Questionable business practices, namely, predatory lending, have been the primary target of blame for the current mortgage crisis. While unethical practices certainly can and do put borrowers at greater risk for default, one must remember that those practices are not limited to the banks, and that one must separate unethical from standard competitive business practices.
The subprime mortgage meltdown in the result of an economic crisis which is characterized by the constant increase in foreclosure filings across the nation. Research reveals that economic factors such as stagnating incomes and housing prices, along with the natural business cycle as the cause of the current mortgage meltdown.
Most subprime loans are low risk business investments that serve a basic living need – housing. “Our research suggests that nationally, 20 percent of securitized subprime loans had, at origination: favorable loan-to-value (below 90 percent), favorable credit ratings (FICO scores over 620), full documentation and were identified as owner-occupied” (Rosengren, E. S. December 3, 2007) One should not assume from this statement that subprime loans are characterized by high loan-to-value, low credit scores, no income documentation, or were not owner occupied. Most subprime loans have some combination of favorable factors that characterize them as acceptable risk investments for mortgage lenders and investors.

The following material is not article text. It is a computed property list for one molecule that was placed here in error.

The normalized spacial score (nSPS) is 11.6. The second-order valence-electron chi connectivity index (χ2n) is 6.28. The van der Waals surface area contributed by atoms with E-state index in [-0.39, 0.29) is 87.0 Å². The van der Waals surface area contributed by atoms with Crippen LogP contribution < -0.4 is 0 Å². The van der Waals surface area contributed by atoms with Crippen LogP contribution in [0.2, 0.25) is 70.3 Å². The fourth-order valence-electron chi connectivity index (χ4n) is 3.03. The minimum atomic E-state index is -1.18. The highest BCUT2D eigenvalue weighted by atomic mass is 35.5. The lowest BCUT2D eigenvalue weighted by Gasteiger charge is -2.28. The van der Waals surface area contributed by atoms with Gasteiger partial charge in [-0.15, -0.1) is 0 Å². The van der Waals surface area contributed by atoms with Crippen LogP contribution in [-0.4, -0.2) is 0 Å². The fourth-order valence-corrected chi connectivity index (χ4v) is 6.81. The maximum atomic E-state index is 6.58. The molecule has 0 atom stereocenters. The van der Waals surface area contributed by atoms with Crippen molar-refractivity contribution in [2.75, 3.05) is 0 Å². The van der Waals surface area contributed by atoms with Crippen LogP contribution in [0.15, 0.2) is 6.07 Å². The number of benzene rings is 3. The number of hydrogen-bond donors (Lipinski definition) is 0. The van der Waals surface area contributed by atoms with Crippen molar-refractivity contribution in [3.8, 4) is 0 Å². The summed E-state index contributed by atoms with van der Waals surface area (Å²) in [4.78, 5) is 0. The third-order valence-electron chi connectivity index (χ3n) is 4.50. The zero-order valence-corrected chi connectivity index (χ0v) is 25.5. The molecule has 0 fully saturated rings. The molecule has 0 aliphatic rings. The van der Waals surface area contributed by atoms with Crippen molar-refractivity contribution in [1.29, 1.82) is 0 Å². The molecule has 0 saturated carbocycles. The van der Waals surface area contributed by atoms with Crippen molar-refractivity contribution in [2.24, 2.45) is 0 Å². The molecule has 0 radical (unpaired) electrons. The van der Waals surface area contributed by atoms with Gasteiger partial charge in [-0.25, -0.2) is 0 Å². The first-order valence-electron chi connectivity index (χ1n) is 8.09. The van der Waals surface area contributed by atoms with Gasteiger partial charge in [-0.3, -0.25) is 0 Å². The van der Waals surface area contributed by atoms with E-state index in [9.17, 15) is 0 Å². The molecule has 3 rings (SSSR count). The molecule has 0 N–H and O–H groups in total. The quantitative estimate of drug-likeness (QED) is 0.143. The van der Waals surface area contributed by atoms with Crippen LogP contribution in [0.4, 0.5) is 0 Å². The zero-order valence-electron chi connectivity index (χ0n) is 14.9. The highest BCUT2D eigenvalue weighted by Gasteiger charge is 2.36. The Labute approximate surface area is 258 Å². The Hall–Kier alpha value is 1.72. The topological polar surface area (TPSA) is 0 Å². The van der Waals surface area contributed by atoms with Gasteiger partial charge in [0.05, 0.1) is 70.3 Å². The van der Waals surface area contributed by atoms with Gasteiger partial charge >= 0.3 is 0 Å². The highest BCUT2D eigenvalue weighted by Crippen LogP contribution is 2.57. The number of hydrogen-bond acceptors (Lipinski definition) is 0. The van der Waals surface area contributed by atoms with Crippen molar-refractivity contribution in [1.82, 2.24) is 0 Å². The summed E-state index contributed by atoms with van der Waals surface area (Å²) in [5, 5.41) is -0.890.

These less than perfect loan characteristics made an opportunity for mortgage companies to engage in niche lending. Minorities, particularly Hispanics, Latinos, and African-Americans, have benefitted from niche lending. A study conducted by Rick Marsico, Director of the Justice Action Center at New York Law School, revealed that New York city’s top 25 lenders included only five commercial banks.(Harmon February 4, 2008) These banks did not have significant presence in minority communities, therefore many residents did not have access to mortgage loans afforded by the Community Reinvestment Act. Other non bank lenders created investment pools, which were later sold on the open market, to fund mortgages for this special needs group. This is no different than the Veteran’s Administration (VA) loan or the Farmer’s Home Loan Administration. The federal government saw a need that was not being met by the traditional banking community and stepped in. In the same way private businesses across the nation have responded to a similar social need – increasing home ownership in inner city neighborhoods.